assembling at a very wet Barnetby station, the party of 21 visited Barnetby East in groups. It is
very unusual to see Block Working on multiple lines now, but Barnetby East works Absolute Block
to Wrawby on five separate lines; using a variety of different types and ages of Block Instrument!
The box gives an interesting view of this busy location through which some 5M tonnes of
railfreight pass each week (there were quite a few trains during the visit).
Moving to Wrawby, participants stopped en route to photograph the three impressive 3-arm bracket semaphores all due
to go by January 2016 with resignalling in progress. The 1916 Wrawby Junction box is huge with
137 levers (the first five labelled A to E, the rest more conventionally from 1 to 132). Apart from a
trailing crossover on the Brigg line (which is actually the 'main' line in Great Central Railway
terms), all points are now motorised. Wrawby still has a large collection of attractive traditional
semaphore signals. Many levers are now OOU and the box is normally single-manned, although it
had to be double-manned during the Hatfield landslip diversions in 2013.
From one extreme to the other, our next stop was tiny Brigg box. Very notable here were the brand new aluminium level
crossing gates, designed to look (very convincingly!) like traditional wooden ones. The station has
three (SO) passenger trains a week in each direction and a sign on the footbridge stating that the
maximum number of people on the structure at once is not to exceed 10. It was wondered if there
ever are 10 passengers here at the same time!
At first glance, the Grade II listed Elsham looks like
a very traditional wooden-framed signal box but inside there is a very modern (2004) miniature
panel. It had temporarily been installed in a portable cabin while the box’s lever frame was
removed. The station here (with very low platforms) CP as late as 3 October 1993; unusually the
staggered platforms were both on the Barnetby side of the level crossing.
Appleby (Lincs) is also a
modern mini-panel housed in a traditional wooden box. Here the impressive gate wheel apparatus
survives, sadly no longer in use. Some participants took the interesting public road through the steel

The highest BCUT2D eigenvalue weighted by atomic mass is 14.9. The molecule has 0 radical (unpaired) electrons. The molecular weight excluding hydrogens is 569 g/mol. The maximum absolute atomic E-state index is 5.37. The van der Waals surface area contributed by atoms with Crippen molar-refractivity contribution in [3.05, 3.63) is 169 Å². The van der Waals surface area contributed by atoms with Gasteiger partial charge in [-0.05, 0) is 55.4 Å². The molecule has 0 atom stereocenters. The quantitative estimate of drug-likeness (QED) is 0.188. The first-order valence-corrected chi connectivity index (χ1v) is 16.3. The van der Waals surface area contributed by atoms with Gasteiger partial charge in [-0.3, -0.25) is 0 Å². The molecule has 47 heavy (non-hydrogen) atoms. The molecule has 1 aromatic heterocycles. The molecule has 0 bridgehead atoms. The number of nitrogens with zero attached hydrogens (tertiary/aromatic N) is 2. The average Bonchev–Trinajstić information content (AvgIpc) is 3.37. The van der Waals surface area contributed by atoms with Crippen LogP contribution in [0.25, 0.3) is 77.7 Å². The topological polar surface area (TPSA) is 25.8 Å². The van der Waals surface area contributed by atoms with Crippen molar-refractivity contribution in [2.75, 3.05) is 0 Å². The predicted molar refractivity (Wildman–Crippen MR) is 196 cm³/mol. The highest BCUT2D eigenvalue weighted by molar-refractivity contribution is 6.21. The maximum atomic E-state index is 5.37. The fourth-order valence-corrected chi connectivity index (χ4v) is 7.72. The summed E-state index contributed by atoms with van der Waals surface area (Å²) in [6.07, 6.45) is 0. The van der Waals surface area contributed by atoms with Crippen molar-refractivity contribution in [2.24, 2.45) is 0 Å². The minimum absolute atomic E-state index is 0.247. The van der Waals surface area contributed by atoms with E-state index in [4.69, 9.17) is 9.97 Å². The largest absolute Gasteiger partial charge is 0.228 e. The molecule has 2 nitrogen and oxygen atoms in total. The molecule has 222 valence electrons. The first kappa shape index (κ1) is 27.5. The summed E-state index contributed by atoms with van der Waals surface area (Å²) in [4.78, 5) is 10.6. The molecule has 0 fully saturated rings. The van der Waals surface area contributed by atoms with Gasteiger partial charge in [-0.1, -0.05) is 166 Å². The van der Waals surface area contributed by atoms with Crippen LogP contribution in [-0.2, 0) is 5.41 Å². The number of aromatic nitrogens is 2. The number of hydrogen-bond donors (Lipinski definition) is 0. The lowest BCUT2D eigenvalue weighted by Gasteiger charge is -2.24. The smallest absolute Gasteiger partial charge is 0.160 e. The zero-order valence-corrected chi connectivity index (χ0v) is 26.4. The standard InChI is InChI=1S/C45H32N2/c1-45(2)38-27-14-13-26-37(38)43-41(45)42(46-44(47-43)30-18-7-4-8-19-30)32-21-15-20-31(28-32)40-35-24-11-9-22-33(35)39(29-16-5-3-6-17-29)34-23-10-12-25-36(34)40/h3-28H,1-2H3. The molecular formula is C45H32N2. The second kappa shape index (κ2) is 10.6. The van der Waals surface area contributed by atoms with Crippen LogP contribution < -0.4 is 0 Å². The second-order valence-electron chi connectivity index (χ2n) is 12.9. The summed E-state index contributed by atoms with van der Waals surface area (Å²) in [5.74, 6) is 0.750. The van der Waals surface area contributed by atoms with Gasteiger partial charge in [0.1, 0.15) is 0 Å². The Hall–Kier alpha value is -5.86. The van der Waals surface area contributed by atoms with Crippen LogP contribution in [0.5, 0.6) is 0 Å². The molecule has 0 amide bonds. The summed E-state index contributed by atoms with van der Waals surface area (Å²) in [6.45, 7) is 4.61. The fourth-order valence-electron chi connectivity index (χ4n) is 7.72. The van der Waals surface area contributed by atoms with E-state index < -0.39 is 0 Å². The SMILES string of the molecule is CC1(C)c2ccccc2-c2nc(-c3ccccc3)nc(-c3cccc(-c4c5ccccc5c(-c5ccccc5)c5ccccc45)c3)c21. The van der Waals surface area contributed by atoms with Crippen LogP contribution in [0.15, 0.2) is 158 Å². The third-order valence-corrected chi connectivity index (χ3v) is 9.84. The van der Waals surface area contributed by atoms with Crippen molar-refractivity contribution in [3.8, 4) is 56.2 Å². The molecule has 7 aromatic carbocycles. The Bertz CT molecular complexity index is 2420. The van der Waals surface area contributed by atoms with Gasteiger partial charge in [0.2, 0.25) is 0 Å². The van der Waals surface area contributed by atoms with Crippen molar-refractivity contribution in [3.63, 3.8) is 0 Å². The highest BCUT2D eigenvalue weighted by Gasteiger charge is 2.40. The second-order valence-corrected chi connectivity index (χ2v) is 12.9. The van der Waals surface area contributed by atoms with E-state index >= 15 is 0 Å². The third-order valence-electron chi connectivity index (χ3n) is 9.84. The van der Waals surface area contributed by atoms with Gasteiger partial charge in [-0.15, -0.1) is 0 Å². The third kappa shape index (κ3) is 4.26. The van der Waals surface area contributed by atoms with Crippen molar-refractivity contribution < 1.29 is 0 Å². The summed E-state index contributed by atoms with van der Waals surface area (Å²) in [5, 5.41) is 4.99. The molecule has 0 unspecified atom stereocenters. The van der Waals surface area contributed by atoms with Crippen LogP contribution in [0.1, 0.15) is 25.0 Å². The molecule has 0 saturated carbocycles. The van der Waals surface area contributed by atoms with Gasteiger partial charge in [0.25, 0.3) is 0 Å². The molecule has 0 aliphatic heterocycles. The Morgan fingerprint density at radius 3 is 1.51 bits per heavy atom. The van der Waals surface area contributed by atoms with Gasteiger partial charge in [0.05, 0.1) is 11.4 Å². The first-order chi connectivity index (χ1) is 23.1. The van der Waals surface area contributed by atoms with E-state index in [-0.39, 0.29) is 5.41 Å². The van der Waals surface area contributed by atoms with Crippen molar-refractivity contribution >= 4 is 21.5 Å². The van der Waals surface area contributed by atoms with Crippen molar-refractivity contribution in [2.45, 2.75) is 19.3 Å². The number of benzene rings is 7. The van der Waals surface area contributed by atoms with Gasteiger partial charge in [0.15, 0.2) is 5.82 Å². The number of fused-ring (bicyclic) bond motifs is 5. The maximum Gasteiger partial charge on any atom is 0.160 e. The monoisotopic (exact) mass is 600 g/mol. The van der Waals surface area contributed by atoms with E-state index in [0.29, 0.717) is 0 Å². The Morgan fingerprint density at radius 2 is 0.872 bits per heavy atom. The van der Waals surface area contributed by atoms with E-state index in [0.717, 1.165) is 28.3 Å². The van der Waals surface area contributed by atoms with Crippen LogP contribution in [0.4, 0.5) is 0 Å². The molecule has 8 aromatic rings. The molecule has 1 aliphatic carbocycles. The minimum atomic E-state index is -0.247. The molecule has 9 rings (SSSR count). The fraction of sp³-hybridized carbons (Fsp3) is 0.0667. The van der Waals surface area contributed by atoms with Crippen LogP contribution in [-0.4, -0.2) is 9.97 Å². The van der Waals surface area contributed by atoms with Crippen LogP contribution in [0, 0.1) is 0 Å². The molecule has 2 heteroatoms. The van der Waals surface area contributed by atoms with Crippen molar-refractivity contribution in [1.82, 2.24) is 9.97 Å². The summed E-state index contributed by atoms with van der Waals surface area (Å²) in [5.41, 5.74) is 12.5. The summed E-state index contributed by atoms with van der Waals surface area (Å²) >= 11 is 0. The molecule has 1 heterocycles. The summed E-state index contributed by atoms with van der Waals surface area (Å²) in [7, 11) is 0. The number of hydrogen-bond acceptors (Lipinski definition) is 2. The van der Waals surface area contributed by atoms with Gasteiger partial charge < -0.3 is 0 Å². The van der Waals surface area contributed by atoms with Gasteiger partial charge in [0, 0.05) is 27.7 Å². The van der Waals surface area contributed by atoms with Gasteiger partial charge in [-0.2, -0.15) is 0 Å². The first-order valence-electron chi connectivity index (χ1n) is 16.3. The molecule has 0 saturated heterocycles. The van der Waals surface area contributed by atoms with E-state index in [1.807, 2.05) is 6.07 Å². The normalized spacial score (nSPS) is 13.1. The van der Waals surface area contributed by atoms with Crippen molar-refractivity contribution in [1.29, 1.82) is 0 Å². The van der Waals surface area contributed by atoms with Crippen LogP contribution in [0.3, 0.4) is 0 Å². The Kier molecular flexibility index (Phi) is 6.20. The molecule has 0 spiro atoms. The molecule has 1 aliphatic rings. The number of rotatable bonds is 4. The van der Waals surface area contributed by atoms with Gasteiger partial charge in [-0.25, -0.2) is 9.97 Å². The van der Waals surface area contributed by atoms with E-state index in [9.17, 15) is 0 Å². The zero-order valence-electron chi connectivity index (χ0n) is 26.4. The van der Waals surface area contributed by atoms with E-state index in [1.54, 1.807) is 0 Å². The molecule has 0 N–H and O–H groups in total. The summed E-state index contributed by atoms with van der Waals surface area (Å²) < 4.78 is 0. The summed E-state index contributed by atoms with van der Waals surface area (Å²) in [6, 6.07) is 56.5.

works (where a Class 20 was seen giving AFRPS brakevan trips) to the remarkably large
Scunthorpe Power Box which houses a 1973 NX panel. The signallers here are kept very busy
controlling frequent freight movements, including the various accesses to the very familiar
Steelworks and Foreign Ore Branch (which has up to 18 paths daily). The Roxby line is NRU now,
although domestic waste from Brentford is unloaded at the former Scunthorpe Goods Depot
(opposite the box) and taken the short journey by road to Crosby Mines for tipping. There is plenty
of passenger traffic too; including empty shunts for those terminating at Scunthorpe.
Our only gatebox of the day was Keadby Canal Junction (no longer a junction of course!). It is somewhat
difficult to find, being set in a rural location beside the Stainforth & Keadby Canal behind the
power station. It controls the sliding rail bridge over the canal (which has a public footpath) and a
road crossing. In the summer months, a regular procession of canal boats keeps the signaller busy
but otherwise the bridge is only opened occasionally.
We rounded off the interesting and enjoyable
day with a ‘bonus’ visit to Doncaster PSB. This 1979 NX panel controls the ECML from Stoke
(south of Grantham) through Doncaster and 10 miles beyond, as well as numerous branches, sidings
and yards. The sheer size of the panel was amazing (even to those of us who had visited Wembley
Main Line SC earlier in the year) and we were treated to a highly informative ‘guided tour’ by
senior signalman Martin Crompton. The latest addition was Doncaster North Chord, which looked
rather peculiar having to be fitted into the existing lines in a non-geographical way. All the signal
boxes visited (except Brigg) were involved in our Chord & Quay railtour of 11 October which the
signalling staff were looking forward to.